If you grow corn, sorghum, millet, or sunflowers, you will end up with a bunch of dead, leafy stalks standing in your garden. That collection is called stover.
The word stover evolved out of the legal term ‘estovers’ from English history. An estover was the ration of wood and other resources that peasants were allotted from the King’s forests each year. It was a woodsy version of gleaning the fields. Gleaning refers to the practice of allowing peasants and strangers to collect whatever was leftover from a field after the harvest was completed.
Just as straw is left behind after a crop of oats, alfalfa, or wheat is harvested, stover was traditionally left in the field for cattle or other grazers. Some modern mushroom farmers use stover as compost for mushrooms. Dairy farmers often use stover to create silage. Silage is plant material that is cut and crushed and then stored in a relatively airtight silo without being dried ahead of time. This fodder ferments, making more easily digestible. But, I’ll bet that you do not have a silo in your backyard, or cattle to feed. So, what can you do with your stover at the end of the growing season?
The first and easiest use of stover is to add it to the compost pile. Stover often consists of half of your crop. That’s a lot of plant material. Held within that material are nutrients that other plants can use, but only if the stover has broken down. You can compost stover by cutting the heavy stalks into one-inch pieces and keeping it near the bottom of your compost pile. For shorter crops, such as millet and sorghum, I simply cut the plants off at ground level and toss it all to my hens, who make short work of the greens. [The sorghum comes back each year for a continuous supply of greens and seeds for my hens and I always manage to miss some of the millet seeds, so they pop back up each spring, as well.]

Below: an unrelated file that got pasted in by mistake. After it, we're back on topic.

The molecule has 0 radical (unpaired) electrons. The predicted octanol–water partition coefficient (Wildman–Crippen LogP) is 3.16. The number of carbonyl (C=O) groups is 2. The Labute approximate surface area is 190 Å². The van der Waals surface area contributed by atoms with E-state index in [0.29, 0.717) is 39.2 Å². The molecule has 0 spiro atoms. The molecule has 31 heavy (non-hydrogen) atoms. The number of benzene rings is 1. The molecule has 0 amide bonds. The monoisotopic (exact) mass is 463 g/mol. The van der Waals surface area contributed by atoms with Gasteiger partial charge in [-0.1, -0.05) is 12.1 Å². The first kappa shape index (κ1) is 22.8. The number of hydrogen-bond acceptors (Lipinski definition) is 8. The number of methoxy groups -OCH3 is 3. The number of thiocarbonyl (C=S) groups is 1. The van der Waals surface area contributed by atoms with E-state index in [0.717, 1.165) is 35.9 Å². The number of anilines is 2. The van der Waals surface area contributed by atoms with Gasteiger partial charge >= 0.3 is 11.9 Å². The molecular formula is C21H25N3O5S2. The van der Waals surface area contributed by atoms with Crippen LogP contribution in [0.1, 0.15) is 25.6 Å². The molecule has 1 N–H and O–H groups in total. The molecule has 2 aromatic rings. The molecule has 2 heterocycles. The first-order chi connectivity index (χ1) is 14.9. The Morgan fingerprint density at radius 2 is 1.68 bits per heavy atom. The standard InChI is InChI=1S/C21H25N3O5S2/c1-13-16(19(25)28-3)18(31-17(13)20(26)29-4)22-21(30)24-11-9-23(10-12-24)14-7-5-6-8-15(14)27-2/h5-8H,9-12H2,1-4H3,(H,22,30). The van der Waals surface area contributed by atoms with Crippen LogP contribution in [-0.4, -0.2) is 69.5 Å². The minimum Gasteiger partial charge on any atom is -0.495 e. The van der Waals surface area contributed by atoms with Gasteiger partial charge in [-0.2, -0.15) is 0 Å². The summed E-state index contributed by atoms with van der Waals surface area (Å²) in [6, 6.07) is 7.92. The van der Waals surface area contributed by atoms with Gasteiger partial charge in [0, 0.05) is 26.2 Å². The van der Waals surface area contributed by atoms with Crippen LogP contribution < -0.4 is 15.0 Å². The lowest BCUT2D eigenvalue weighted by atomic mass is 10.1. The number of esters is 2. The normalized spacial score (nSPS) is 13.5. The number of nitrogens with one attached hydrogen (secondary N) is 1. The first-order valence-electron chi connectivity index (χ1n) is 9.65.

In commercial agriculture, stubble cultivation refers to the act of plowing all that stover back into the earth. This returned the nutrients back into the soil and improves soil structure (assuming the heavy farming equipment doesn’t compact the soil too much). In my mind, stubble cultivation is a twist on the Three Sisters Method of planting. Rather than cutting down tall stalks of corn or sunflower, these sturdy poles can be put to work. Simply plant cool weather climbing plants, such as peas, at the base of each stalk. The petioles (tiny stems that attach leaves to bigger stems) make perfect handholds for tiny tendrils. The peas grow up and up and up and you don’t need to install or maintain a trellis! After your pea crop is harvested, you can cut the stalks off at ground level, chop them into bits, and add them to the compost pile. Or, you can use them again, as bean poles!
Whether you leave the stover in place or cut it off at ground level, these sturdy poles can be used to grow pole beans in the following spring. If you leave the stalks in the ground, simply repeat the pea planting process, but with pole bean seeds. If you prefer cutting the stalks of stover, you can create a pole bean teepee by lashing the tops of several stalks together and spreading them out at the base over several bean plants.
Other uses for stover
There are other creative ways to repurpose those tall, study stalks before they need to be composted. Here are some of my favorites:
How do you put your corn and sunflower stover to use? Let us know in the Comments!
You can grow a surprising amount of food in your own yard. Ask me how!
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